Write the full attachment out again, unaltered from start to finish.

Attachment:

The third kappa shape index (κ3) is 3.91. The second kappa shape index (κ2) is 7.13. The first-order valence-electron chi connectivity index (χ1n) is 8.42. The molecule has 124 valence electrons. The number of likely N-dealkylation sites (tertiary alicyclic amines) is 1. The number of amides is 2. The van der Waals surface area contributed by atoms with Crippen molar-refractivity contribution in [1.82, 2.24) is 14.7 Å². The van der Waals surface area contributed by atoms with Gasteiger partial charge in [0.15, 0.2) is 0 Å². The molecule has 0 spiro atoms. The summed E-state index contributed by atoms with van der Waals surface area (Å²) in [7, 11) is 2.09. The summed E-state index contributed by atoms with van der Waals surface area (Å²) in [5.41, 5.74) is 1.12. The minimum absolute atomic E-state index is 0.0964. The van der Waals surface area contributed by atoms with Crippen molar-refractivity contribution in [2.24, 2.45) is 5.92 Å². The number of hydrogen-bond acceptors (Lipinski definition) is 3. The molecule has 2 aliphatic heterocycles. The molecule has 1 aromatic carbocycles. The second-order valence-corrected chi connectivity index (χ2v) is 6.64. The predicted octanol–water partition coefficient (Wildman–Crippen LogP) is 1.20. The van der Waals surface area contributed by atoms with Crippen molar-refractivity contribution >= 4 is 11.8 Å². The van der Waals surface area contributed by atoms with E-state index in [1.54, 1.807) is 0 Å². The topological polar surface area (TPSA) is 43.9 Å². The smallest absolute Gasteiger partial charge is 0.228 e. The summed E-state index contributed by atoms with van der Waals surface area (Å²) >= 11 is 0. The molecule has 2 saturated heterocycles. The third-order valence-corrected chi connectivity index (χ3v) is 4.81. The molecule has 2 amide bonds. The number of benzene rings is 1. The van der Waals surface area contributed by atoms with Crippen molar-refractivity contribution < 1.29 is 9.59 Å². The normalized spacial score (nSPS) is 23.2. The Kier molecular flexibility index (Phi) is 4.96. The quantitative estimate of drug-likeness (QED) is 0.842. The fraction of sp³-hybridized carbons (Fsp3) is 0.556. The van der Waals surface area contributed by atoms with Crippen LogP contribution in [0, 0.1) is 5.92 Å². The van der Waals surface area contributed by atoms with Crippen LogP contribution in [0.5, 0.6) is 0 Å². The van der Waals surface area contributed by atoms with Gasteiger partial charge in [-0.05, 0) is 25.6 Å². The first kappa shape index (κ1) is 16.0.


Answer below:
The third kappa shape index (κ3) is 3.91. The second kappa shape index (κ2) is 7.13. The first-order valence-electron chi connectivity index (χ1n) is 8.42. The molecule has 124 valence electrons. The number of likely N-dealkylation sites (tertiary alicyclic amines) is 1. The number of amides is 2. The van der Waals surface area contributed by atoms with Crippen molar-refractivity contribution in [1.82, 2.24) is 14.7 Å². The van der Waals surface area contributed by atoms with Gasteiger partial charge in [0.15, 0.2) is 0 Å². The molecule has 0 spiro atoms. The summed E-state index contributed by atoms with van der Waals surface area (Å²) in [7, 11) is 2.09. The summed E-state index contributed by atoms with van der Waals surface area (Å²) in [5.41, 5.74) is 1.12. The minimum absolute atomic E-state index is 0.0964. The van der Waals surface area contributed by atoms with Crippen molar-refractivity contribution in [2.24, 2.45) is 5.92 Å². The number of hydrogen-bond acceptors (Lipinski definition) is 3. The molecule has 2 aliphatic heterocycles. The molecule has 1 aromatic carbocycles. The second-order valence-corrected chi connectivity index (χ2v) is 6.64. The predicted octanol–water partition coefficient (Wildman–Crippen LogP) is 1.20. The van der Waals surface area contributed by atoms with Crippen molar-refractivity contribution >= 4 is 11.8 Å². The van der Waals surface area contributed by atoms with E-state index in [1.54, 1.807) is 0 Å². The topological polar surface area (TPSA) is 43.9 Å². The smallest absolute Gasteiger partial charge is 0.228 e. The summed E-state index contributed by atoms with van der Waals surface area (Å²) >= 11 is 0. The molecule has 2 saturated heterocycles. The third-order valence-corrected chi connectivity index (χ3v) is 4.81. The molecule has 2 amide bonds. The number of benzene rings is 1. The van der Waals surface area contributed by atoms with Crippen molar-refractivity contribution < 1.29 is 9.59 Å². The normalized spacial score (nSPS) is 23.2. The Kier molecular flexibility index (Phi) is 4.96. The quantitative estimate of drug-likeness (QED) is 0.842. The fraction of sp³-hybridized carbons (Fsp3) is 0.556. The van der Waals surface area contributed by atoms with Crippen LogP contribution in [0, 0.1) is 5.92 Å². The van der Waals surface area contributed by atoms with Crippen LogP contribution in [0.5, 0.6) is 0 Å². The van der Waals surface area contributed by atoms with Gasteiger partial charge in [-0.05, 0) is 25.6 Å². The first kappa shape index (κ1) is 16.0.